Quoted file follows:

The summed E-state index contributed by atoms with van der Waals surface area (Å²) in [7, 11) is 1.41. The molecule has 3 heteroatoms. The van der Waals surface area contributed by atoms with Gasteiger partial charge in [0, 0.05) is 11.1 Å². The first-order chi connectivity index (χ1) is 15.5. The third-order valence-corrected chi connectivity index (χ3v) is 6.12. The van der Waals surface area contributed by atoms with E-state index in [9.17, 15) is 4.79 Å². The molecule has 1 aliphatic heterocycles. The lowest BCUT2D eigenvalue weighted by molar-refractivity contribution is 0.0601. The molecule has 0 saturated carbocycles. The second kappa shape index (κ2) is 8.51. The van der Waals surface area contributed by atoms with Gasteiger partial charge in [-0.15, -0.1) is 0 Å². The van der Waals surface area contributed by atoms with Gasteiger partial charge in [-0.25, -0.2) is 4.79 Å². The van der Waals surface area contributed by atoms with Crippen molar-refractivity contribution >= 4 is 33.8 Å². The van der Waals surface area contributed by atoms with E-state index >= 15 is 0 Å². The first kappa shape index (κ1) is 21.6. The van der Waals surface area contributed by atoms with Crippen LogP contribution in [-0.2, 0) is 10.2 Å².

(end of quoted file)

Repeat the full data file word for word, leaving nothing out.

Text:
The summed E-state index contributed by atoms with van der Waals surface area (Å²) in [7, 11) is 1.41. The molecule has 3 heteroatoms. The van der Waals surface area contributed by atoms with Gasteiger partial charge in [0, 0.05) is 11.1 Å². The first-order chi connectivity index (χ1) is 15.5. The third-order valence-corrected chi connectivity index (χ3v) is 6.12. The van der Waals surface area contributed by atoms with E-state index in [9.17, 15) is 4.79 Å². The molecule has 1 aliphatic heterocycles. The lowest BCUT2D eigenvalue weighted by molar-refractivity contribution is 0.0601. The molecule has 0 saturated carbocycles. The second kappa shape index (κ2) is 8.51. The van der Waals surface area contributed by atoms with Gasteiger partial charge in [-0.15, -0.1) is 0 Å². The van der Waals surface area contributed by atoms with Gasteiger partial charge in [-0.25, -0.2) is 4.79 Å². The van der Waals surface area contributed by atoms with Crippen molar-refractivity contribution >= 4 is 33.8 Å². The van der Waals surface area contributed by atoms with E-state index >= 15 is 0 Å². The first kappa shape index (κ1) is 21.6. The van der Waals surface area contributed by atoms with Crippen LogP contribution in [-0.2, 0) is 10.2 Å².